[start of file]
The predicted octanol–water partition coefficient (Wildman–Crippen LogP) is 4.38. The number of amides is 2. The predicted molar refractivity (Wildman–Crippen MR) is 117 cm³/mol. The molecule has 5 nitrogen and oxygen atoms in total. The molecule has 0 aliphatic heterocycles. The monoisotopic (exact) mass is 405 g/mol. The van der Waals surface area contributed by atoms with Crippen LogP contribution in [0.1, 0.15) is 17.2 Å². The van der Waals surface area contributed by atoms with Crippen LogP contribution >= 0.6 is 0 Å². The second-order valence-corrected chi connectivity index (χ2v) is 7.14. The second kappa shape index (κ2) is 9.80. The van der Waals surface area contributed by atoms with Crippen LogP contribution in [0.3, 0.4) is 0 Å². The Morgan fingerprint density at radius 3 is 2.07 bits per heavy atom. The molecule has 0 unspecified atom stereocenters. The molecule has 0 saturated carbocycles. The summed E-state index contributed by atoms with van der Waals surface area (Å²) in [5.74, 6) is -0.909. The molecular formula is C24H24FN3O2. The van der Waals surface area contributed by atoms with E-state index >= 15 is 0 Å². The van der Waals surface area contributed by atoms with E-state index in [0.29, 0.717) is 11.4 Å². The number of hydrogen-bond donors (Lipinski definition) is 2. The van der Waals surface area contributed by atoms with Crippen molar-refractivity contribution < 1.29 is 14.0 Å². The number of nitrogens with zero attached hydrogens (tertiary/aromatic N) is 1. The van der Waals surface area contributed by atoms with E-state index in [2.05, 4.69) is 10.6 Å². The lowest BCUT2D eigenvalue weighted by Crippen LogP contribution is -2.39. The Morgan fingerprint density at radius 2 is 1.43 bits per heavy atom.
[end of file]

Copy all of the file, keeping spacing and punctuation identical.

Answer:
The predicted octanol–water partition coefficient (Wildman–Crippen LogP) is 4.38. The number of amides is 2. The predicted molar refractivity (Wildman–Crippen MR) is 117 cm³/mol. The molecule has 5 nitrogen and oxygen atoms in total. The molecule has 0 aliphatic heterocycles. The monoisotopic (exact) mass is 405 g/mol. The van der Waals surface area contributed by atoms with Crippen LogP contribution in [0.1, 0.15) is 17.2 Å². The van der Waals surface area contributed by atoms with Crippen LogP contribution >= 0.6 is 0 Å². The second-order valence-corrected chi connectivity index (χ2v) is 7.14. The second kappa shape index (κ2) is 9.80. The van der Waals surface area contributed by atoms with Crippen LogP contribution in [0.3, 0.4) is 0 Å². The Morgan fingerprint density at radius 3 is 2.07 bits per heavy atom. The molecule has 0 unspecified atom stereocenters. The molecule has 0 saturated carbocycles. The summed E-state index contributed by atoms with van der Waals surface area (Å²) in [5.74, 6) is -0.909. The molecular formula is C24H24FN3O2. The van der Waals surface area contributed by atoms with E-state index >= 15 is 0 Å². The van der Waals surface area contributed by atoms with E-state index in [0.29, 0.717) is 11.4 Å². The number of hydrogen-bond donors (Lipinski definition) is 2. The van der Waals surface area contributed by atoms with Crippen molar-refractivity contribution < 1.29 is 14.0 Å². The number of nitrogens with zero attached hydrogens (tertiary/aromatic N) is 1. The van der Waals surface area contributed by atoms with E-state index in [2.05, 4.69) is 10.6 Å². The lowest BCUT2D eigenvalue weighted by Crippen LogP contribution is -2.39. The Morgan fingerprint density at radius 2 is 1.43 bits per heavy atom.